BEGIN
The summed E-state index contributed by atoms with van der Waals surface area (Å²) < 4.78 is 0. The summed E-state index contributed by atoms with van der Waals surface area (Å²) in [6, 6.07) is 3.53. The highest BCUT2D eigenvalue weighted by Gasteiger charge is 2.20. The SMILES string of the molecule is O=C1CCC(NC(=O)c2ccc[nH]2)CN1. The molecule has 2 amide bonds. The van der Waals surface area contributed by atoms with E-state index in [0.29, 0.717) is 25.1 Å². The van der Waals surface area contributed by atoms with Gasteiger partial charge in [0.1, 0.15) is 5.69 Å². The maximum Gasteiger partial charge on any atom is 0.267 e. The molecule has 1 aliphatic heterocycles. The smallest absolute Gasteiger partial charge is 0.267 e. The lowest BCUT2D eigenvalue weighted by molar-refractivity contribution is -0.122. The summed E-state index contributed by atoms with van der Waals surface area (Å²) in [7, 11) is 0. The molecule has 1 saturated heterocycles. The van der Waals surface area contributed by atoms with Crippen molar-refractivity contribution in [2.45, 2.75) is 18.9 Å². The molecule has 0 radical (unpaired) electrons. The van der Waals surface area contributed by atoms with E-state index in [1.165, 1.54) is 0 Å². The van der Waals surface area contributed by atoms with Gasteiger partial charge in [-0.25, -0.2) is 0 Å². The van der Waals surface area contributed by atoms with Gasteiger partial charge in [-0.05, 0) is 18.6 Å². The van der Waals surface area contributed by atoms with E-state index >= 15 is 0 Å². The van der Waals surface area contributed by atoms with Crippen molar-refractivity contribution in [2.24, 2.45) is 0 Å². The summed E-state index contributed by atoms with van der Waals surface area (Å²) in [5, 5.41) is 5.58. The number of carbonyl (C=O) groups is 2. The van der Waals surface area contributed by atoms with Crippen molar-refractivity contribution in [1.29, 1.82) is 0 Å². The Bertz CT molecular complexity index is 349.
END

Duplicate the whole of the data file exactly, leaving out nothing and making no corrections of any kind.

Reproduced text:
The summed E-state index contributed by atoms with van der Waals surface area (Å²) < 4.78 is 0. The summed E-state index contributed by atoms with van der Waals surface area (Å²) in [6, 6.07) is 3.53. The highest BCUT2D eigenvalue weighted by Gasteiger charge is 2.20. The SMILES string of the molecule is O=C1CCC(NC(=O)c2ccc[nH]2)CN1. The molecule has 2 amide bonds. The van der Waals surface area contributed by atoms with E-state index in [0.29, 0.717) is 25.1 Å². The van der Waals surface area contributed by atoms with Gasteiger partial charge in [0.1, 0.15) is 5.69 Å². The maximum Gasteiger partial charge on any atom is 0.267 e. The molecule has 1 aliphatic heterocycles. The smallest absolute Gasteiger partial charge is 0.267 e. The lowest BCUT2D eigenvalue weighted by molar-refractivity contribution is -0.122. The summed E-state index contributed by atoms with van der Waals surface area (Å²) in [7, 11) is 0. The molecule has 1 saturated heterocycles. The van der Waals surface area contributed by atoms with Crippen molar-refractivity contribution in [2.45, 2.75) is 18.9 Å². The molecule has 0 radical (unpaired) electrons. The van der Waals surface area contributed by atoms with E-state index in [1.165, 1.54) is 0 Å². The van der Waals surface area contributed by atoms with Gasteiger partial charge in [-0.25, -0.2) is 0 Å². The van der Waals surface area contributed by atoms with Gasteiger partial charge in [-0.05, 0) is 18.6 Å². The van der Waals surface area contributed by atoms with E-state index >= 15 is 0 Å². The van der Waals surface area contributed by atoms with Crippen molar-refractivity contribution in [2.24, 2.45) is 0 Å². The summed E-state index contributed by atoms with van der Waals surface area (Å²) in [5, 5.41) is 5.58. The number of carbonyl (C=O) groups is 2. The van der Waals surface area contributed by atoms with Crippen molar-refractivity contribution in [1.29, 1.82) is 0 Å². The Bertz CT molecular complexity index is 349.